Japanese carmaker Mitsubishi Motors is looking to start building vehicles from the ground up in Vietnam, rather than just assembling knockdown kits there, its CEO, Osamu Masuko, has announced.
The company wants to establish a parts industry and supply chain within the country to support the new approach. According to a report in the Nikkei Asian Review, sourcing more materials locally would give Mitsubishi better control over upstream processes.
“To be a true winner, we must develop production and exports to certain levels in each country,” said Masuko, who was in neighbouring Thailand at the unveiling of Mitsubishi’s redesigned Triton pickup truck.
The carmaker operates a knockdown kit assembly plant with trading house Mitsubishi Corporation in Binh Duong province, southern Vietnam, with an annual capacity of 5,000 vehicles. It is also planning to build a second plant in the country by 2020, with a capacity of 30,000-50,000 vehicles per year. It is not clear whether full production would be established at both facilities or only at the most recently announced one.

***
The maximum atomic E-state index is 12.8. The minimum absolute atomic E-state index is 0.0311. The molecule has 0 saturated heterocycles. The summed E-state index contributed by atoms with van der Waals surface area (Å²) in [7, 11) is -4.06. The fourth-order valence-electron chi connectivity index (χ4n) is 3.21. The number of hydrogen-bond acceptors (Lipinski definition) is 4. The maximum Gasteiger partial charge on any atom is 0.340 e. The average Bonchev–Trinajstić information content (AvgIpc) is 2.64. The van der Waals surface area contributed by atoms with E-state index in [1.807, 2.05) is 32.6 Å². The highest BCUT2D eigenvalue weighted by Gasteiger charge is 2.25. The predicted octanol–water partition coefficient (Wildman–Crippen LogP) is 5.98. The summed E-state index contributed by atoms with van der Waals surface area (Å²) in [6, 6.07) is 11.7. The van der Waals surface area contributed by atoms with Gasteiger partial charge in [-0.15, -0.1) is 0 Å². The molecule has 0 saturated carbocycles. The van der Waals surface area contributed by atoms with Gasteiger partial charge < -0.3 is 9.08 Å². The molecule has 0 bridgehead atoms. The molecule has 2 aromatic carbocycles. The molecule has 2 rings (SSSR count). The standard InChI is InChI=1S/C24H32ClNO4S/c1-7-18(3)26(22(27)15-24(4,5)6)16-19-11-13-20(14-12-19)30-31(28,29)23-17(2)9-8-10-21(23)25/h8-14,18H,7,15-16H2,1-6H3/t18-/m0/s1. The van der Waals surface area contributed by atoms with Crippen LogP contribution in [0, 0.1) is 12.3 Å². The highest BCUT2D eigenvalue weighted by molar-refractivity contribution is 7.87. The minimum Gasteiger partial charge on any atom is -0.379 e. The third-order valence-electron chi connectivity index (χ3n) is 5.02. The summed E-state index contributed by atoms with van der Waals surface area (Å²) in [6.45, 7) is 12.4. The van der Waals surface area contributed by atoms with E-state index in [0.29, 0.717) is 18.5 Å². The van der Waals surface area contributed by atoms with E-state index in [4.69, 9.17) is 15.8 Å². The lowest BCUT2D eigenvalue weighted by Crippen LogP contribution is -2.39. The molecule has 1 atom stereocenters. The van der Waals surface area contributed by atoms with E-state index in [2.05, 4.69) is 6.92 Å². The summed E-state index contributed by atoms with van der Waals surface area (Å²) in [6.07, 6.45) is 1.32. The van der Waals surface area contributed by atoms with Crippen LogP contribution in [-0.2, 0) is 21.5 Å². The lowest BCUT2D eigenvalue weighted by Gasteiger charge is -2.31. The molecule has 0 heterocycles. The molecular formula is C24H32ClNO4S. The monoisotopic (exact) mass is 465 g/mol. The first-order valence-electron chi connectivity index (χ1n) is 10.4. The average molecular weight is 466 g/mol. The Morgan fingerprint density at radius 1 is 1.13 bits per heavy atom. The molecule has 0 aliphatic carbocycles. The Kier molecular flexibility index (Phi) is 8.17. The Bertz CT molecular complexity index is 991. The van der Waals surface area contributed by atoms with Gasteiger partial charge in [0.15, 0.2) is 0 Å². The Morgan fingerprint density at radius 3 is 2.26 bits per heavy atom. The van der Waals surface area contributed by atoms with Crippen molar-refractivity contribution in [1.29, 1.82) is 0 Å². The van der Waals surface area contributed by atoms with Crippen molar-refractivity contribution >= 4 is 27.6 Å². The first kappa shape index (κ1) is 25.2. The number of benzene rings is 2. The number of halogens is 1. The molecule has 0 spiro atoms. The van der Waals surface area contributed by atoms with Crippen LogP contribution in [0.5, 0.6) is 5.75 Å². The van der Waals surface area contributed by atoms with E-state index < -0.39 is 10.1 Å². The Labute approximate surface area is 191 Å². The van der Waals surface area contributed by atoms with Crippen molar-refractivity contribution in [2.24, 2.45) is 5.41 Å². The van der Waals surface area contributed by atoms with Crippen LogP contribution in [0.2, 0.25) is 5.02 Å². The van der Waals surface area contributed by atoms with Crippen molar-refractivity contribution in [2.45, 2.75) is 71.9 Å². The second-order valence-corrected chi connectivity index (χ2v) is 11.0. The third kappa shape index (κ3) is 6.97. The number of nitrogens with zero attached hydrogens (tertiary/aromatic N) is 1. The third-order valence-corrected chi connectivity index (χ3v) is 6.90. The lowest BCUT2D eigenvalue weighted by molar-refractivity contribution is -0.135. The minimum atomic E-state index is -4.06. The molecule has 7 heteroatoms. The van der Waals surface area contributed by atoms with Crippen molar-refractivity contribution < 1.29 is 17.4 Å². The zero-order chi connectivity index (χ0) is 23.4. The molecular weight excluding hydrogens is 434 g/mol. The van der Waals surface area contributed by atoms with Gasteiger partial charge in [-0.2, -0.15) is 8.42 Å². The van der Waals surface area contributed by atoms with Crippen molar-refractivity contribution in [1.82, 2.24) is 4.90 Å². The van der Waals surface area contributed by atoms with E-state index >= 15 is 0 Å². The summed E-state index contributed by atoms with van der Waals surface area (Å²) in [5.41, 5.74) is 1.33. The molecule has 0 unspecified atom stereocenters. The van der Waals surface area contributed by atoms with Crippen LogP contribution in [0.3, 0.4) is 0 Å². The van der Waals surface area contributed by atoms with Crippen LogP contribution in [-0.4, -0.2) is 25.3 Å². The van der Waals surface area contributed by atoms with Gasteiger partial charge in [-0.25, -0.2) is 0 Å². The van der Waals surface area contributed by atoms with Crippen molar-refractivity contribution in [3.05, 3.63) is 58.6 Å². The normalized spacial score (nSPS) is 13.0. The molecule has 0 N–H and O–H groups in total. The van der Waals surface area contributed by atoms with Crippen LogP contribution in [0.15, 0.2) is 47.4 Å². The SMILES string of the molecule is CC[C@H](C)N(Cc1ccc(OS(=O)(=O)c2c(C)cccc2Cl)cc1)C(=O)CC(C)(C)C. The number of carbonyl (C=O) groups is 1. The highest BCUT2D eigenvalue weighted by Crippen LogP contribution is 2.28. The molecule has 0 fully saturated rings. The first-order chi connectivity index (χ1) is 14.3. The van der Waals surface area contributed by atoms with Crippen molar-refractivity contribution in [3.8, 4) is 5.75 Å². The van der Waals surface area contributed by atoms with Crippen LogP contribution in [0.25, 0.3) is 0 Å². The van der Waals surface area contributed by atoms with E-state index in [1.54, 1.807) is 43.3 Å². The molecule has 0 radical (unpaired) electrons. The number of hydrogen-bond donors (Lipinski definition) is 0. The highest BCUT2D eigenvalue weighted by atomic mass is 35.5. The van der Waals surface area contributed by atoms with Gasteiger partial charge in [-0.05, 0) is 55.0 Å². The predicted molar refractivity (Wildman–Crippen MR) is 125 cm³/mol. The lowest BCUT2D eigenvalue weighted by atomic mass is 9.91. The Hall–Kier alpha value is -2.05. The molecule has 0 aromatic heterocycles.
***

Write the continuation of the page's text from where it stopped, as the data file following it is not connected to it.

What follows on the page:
Mitsubishi builds the Triton in Thailand, shipping it to 150 markets, and the Xpander minivan in Indonesia.
Southeast Asia accounted for a fifth of the group’s turnover and sales volume in the fiscal year ending March 2018. Sales revenue from the region went up 45% year-on-year to 506 billion yen ($4.46 billion) while unit sales grew by a third to 275,000. The company is reportedly aiming to lift regional sales to 310,000 by March 2020.